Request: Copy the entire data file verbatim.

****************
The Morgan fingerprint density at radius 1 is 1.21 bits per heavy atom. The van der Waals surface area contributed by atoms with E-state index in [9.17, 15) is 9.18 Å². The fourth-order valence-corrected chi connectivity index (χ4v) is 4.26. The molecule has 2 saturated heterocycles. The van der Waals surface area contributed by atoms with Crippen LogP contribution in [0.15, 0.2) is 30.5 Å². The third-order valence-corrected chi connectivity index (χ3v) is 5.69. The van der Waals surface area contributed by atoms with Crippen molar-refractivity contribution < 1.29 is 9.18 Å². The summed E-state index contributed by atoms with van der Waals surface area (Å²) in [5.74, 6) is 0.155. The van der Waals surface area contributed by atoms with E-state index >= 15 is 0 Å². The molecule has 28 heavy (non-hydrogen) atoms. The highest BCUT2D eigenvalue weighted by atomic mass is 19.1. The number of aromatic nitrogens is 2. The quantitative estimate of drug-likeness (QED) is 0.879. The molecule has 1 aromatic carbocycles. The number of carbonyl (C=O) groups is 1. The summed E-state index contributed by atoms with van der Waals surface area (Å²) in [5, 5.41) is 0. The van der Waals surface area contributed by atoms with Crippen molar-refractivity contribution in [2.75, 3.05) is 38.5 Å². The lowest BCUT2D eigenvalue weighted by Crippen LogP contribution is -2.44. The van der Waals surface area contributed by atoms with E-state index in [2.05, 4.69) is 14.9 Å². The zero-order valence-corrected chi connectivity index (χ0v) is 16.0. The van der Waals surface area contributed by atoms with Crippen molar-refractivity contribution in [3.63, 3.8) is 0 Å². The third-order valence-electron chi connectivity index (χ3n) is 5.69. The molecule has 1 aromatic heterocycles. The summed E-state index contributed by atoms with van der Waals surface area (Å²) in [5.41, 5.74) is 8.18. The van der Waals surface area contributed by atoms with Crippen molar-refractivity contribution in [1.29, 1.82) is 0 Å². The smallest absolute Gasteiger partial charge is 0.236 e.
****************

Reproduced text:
The Morgan fingerprint density at radius 1 is 1.21 bits per heavy atom. The van der Waals surface area contributed by atoms with E-state index in [9.17, 15) is 9.18 Å². The fourth-order valence-corrected chi connectivity index (χ4v) is 4.26. The molecule has 2 saturated heterocycles. The van der Waals surface area contributed by atoms with Crippen LogP contribution in [0.15, 0.2) is 30.5 Å². The third-order valence-corrected chi connectivity index (χ3v) is 5.69. The van der Waals surface area contributed by atoms with Crippen molar-refractivity contribution < 1.29 is 9.18 Å². The summed E-state index contributed by atoms with van der Waals surface area (Å²) in [5.74, 6) is 0.155. The van der Waals surface area contributed by atoms with E-state index >= 15 is 0 Å². The molecule has 28 heavy (non-hydrogen) atoms. The highest BCUT2D eigenvalue weighted by atomic mass is 19.1. The number of aromatic nitrogens is 2. The quantitative estimate of drug-likeness (QED) is 0.879. The molecule has 1 aromatic carbocycles. The number of carbonyl (C=O) groups is 1. The summed E-state index contributed by atoms with van der Waals surface area (Å²) in [5, 5.41) is 0. The van der Waals surface area contributed by atoms with Crippen molar-refractivity contribution in [2.75, 3.05) is 38.5 Å². The lowest BCUT2D eigenvalue weighted by Crippen LogP contribution is -2.44. The van der Waals surface area contributed by atoms with E-state index in [2.05, 4.69) is 14.9 Å². The zero-order valence-corrected chi connectivity index (χ0v) is 16.0. The van der Waals surface area contributed by atoms with Crippen molar-refractivity contribution in [3.63, 3.8) is 0 Å². The third-order valence-electron chi connectivity index (χ3n) is 5.69. The molecule has 1 aromatic heterocycles. The summed E-state index contributed by atoms with van der Waals surface area (Å²) in [5.41, 5.74) is 8.18. The van der Waals surface area contributed by atoms with Crippen molar-refractivity contribution in [1.29, 1.82) is 0 Å². The smallest absolute Gasteiger partial charge is 0.236 e.